Day 2 came and we watched an incredible show by Dean Hauptfleisch of WITH, a collection that refreshingly reimagined colour-blocking, and presented juxtaposition in such a harmonious manner. That day itself was not without its fair-share of being star-struck by gorgeous people, such as LISOF alumni and The Threaded Man blogger, Siyabonga Beyile, the king of prints, Chu Suwannapha, and once again, more fashion insiders. However, it was day 3 that was peak excitement; Keirnan Forbes, aka AKA (hahaha), commanded the room upon entry. I was ready to pass out from excitement and remembered, “I have to get a photo of this man!” Unfortunately, he prefers photos to be taken of him rather than with fans, otherwise he would never get to point B – which was fine with me because my white-haired head appeared in a photo he posted of the shows later that night, win!

AKA Frow at SAFW

AKA #Frow at Scouting Menswear Show

Day 3 was all about menswear and the Scouting Menswear show, where we proudly watched yet another LISOF alumni, Martelle Ludik. It was my favourite of the whole week. The hunger of someone who is yet at the peak of their career was clearly evident in the designs and it was fun to watch how the designers showed this in their ranges. Unfortunately, I had to Uber home immediately after the winner was announced and therefore missed the rest of the menswear, which, from what I’ve seen, was just as breath-taking.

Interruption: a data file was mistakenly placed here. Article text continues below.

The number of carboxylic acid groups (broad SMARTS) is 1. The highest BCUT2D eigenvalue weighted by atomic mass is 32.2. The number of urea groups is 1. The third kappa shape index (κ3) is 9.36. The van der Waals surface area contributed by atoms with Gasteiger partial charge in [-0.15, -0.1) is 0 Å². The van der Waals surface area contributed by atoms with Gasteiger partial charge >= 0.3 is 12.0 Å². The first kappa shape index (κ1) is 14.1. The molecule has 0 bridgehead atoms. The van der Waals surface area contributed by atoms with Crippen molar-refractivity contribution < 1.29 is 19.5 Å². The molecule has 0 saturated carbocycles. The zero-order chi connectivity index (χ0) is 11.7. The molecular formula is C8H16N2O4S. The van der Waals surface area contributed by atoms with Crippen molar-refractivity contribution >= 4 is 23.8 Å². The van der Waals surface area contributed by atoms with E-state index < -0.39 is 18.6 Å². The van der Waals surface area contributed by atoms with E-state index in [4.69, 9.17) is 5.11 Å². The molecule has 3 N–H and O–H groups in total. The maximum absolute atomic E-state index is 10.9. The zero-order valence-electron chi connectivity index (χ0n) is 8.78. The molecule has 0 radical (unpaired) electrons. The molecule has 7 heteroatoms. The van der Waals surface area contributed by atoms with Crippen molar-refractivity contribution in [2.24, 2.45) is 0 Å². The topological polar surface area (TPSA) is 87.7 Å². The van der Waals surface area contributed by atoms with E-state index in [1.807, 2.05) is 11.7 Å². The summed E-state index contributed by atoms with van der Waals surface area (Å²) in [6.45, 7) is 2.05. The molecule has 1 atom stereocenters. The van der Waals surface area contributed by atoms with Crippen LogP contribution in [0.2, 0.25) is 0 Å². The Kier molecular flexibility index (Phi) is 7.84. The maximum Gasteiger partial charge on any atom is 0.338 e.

In any case, we covered everything we enjoyed on the LISOF Instagram account. We are fun people, I swear, but handling an entire professional Instagram account was a bit scary, manageable, but a bit of pressure nonetheless. There are no words to describe how fun the week was, aching feet and all. It reinforced why the decision to come to LISOF was the right one – being exposed to the fashion industry I dream of being a part of while trying to complete a Fashion Theory essay at the end of the same evening.

Many thanks to Ms Candolini, Mrs Mendes, and our Fashion Media lecturer, Lisa Illingworth, it was an absolute honour representing our school, LISOF, at SA Fashion Week 2016. See @lisof_fashion on Instagram #StudentTakeover for #SAFWSS16 moment.


Join LISOF today and you will be exposed to the fashion industry, whether at a Fashion Week, Fashion Studio or at a Fashion Retailer.

For more information contact us: 086 11 LISOF (54763)



Written and images by Zingaphi Njokweni

Edited by Lissa Mendes



Experiential Learning Adventure

posted on July 15th, 2015 by LISOF